All posts by Leigh Hatts

Lesnes procession

Lesnes Abbey’s church today

The ruins  of Lesnes Abbey church will be treated as a living church again on Sunday.

it will be the starting point for a Procession of the Blessed Sacrament. This is a Corpus Christi procession held two weeks late.

A Corpus Christi procession was an annual event in nearby Bostall Woods before the Second World War. The present custom of gathering at the Abbey each summer dates from 1970.

The Augustinian monastery was founded in reparation for the murder of St Thomas a Becket in Canterbury Cathedral. It was closed by Cardinal Wolsey in 1525 for being too small.

But a decade later Henry VIII closed all monasteries.

The procession, organised by Roman Catholic parishes in Bexley and Greenwich, on Sunday 24 June starts at 3pm.

+Lesnes Abbey is on the PW route out of London and is usually reached on the second day. Pilgrims can obtain a stamp for their pilgrim passport at the cafe. 

The nearest station is Abbey Wood which has been rebuilt ready for being part of the Crossrail Elizabeth Line next year.

Lesnes Abbey’s church as it was

Thomas A Becket closed!

The sign is a replica window from Canterbury

The Thomas A Becket pub in London’s Old Kent Road is closed.

Bailiffs have repossessed the ground floor space.

The pub reopened with a fanfare on St Valentine’s Day last year calling itself Rock Island Grill at the Thomas A Becket.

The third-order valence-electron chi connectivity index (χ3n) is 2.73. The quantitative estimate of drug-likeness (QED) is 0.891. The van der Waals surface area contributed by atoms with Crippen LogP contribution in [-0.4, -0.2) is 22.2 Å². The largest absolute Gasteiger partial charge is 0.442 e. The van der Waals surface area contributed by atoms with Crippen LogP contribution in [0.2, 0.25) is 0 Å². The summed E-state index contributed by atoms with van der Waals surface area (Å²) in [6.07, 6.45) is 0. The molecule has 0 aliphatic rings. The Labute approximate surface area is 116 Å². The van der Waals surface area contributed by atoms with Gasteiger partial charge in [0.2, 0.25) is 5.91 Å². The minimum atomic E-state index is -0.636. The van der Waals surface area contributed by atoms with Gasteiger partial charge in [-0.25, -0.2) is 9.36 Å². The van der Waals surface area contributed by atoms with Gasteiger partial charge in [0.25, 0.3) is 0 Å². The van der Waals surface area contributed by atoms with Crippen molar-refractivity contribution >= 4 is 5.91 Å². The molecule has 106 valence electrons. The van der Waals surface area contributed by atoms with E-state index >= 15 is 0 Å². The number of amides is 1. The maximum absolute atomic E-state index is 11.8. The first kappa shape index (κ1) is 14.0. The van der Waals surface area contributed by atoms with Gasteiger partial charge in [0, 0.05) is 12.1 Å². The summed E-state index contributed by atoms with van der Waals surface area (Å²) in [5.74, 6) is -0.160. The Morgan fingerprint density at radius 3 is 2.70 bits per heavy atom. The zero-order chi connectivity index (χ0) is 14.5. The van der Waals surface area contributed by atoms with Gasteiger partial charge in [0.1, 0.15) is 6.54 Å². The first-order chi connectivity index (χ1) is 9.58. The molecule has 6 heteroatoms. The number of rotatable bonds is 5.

The ribbon was cut by Frank Bruno in recognition of the pub’s boxing heritage. A blue plaque records Henry Cooper training in an upstairs room.

The pub, listed as an ‘asset of community value’, was built in 1898 on the site of an earlier inn which was the first stop on the pilgrimage to St Thomas Becket’s shrine at Canterbury.

A handy stream running across the road was used for watering the horses. Geoffrey Chaucer, in The Canterbury Tales, describes his characters pausing here to hear the first tale.

Passports: Pilgrim passports were stamped at the pub until its closure in April. Now walkers should obtain a last ‘London’ stamp at The Royal Oak in Tabard Street. The next stamps are available at Blackheath Church and The Red Lion on Shooters Hill.

Thomas A Becket in London’s Old Kent Road
The historic sign above the Rock Island branding

Art marks Southwark’s terror anniversary

Alison Clark in the cathedral

During the first weekend in June many in Southwark will be marking the first anniversary of the fatal terrorist attack on London Bridge and Borough Market.

Borough Market and Southwark Cathedral were closed for a week during a long and careful search of the area.

A total of eight innocent people died in the one night along with the three attackers.

Australian nurse Kirsty Boden from Guy’s Hospital died outside the cathedral.

Cathedral artist in residence Alison Clark has started work on a piece of art for the anniversary.

The theme is Broken Beauty taken from the Japanese art of Kintsugi where ceramics that have been damaged are repaired with gold.

The specially commissioned work, supported by Southwark Council, incorporates prints on taken from the sacristy door damaged in the attack aftermath together with prints from other parts of the Cathedral that show traces of the past.

Gold will be added to the piece as an echo of Kintsugi.

This installation of heavy cloth is to be hung in the retrochoir by Saturday 2 June and will remain until Thursday 14 June.

Pilgrims setting out from Southwark may see Alison at work this week.

Sacristry’s damaged door

Possible diversion near Denbies

Pilgrims from Winchester approaching Box Hill may find that there is diversion due to travellers having occupied and blocked the National Trust owned Steer’s Field.

Here, where the PW and North Downs Way coincide, the advice is to use the Pilgrims Way as shown on OS map and enter Denbies vineyard via Dorking: